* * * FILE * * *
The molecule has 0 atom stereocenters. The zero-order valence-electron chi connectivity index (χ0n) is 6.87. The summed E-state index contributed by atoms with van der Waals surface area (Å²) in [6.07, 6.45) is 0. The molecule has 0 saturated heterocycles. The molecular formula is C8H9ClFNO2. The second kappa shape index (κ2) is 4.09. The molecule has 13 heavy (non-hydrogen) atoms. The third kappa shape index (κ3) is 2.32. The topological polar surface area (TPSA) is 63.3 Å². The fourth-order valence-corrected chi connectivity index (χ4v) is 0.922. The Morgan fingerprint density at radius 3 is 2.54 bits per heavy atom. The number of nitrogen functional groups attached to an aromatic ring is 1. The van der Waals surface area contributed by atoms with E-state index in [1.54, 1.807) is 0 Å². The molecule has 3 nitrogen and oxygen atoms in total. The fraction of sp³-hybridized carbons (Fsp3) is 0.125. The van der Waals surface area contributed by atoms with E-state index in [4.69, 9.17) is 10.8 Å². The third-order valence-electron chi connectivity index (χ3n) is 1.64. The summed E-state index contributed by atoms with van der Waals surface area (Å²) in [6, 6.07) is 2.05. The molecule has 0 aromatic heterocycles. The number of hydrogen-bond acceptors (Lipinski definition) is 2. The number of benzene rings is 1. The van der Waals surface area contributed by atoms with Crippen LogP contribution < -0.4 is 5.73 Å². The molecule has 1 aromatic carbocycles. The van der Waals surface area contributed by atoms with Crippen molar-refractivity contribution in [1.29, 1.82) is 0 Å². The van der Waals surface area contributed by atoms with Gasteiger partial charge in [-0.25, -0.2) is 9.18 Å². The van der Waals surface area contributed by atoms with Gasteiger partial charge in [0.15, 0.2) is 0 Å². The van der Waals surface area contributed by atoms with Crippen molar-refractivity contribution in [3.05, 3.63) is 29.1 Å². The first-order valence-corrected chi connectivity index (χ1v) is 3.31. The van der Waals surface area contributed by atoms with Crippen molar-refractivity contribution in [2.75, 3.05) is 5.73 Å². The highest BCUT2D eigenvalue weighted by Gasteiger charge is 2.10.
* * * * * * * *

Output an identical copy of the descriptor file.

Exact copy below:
The molecule has 0 atom stereocenters. The zero-order valence-electron chi connectivity index (χ0n) is 6.87. The summed E-state index contributed by atoms with van der Waals surface area (Å²) in [6.07, 6.45) is 0. The molecule has 0 saturated heterocycles. The molecular formula is C8H9ClFNO2. The second kappa shape index (κ2) is 4.09. The molecule has 13 heavy (non-hydrogen) atoms. The third kappa shape index (κ3) is 2.32. The topological polar surface area (TPSA) is 63.3 Å². The fourth-order valence-corrected chi connectivity index (χ4v) is 0.922. The Morgan fingerprint density at radius 3 is 2.54 bits per heavy atom. The number of nitrogen functional groups attached to an aromatic ring is 1. The van der Waals surface area contributed by atoms with E-state index in [1.54, 1.807) is 0 Å². The molecule has 3 nitrogen and oxygen atoms in total. The fraction of sp³-hybridized carbons (Fsp3) is 0.125. The van der Waals surface area contributed by atoms with E-state index in [4.69, 9.17) is 10.8 Å². The third-order valence-electron chi connectivity index (χ3n) is 1.64. The summed E-state index contributed by atoms with van der Waals surface area (Å²) in [6, 6.07) is 2.05. The molecule has 0 aromatic heterocycles. The number of hydrogen-bond acceptors (Lipinski definition) is 2. The number of benzene rings is 1. The van der Waals surface area contributed by atoms with Crippen LogP contribution < -0.4 is 5.73 Å². The molecule has 1 aromatic carbocycles. The van der Waals surface area contributed by atoms with Crippen molar-refractivity contribution in [1.29, 1.82) is 0 Å². The van der Waals surface area contributed by atoms with Gasteiger partial charge in [-0.25, -0.2) is 9.18 Å². The van der Waals surface area contributed by atoms with Gasteiger partial charge in [0.15, 0.2) is 0 Å². The van der Waals surface area contributed by atoms with Crippen molar-refractivity contribution in [3.05, 3.63) is 29.1 Å². The first-order valence-corrected chi connectivity index (χ1v) is 3.31. The van der Waals surface area contributed by atoms with Crippen molar-refractivity contribution in [2.75, 3.05) is 5.73 Å². The highest BCUT2D eigenvalue weighted by Gasteiger charge is 2.10.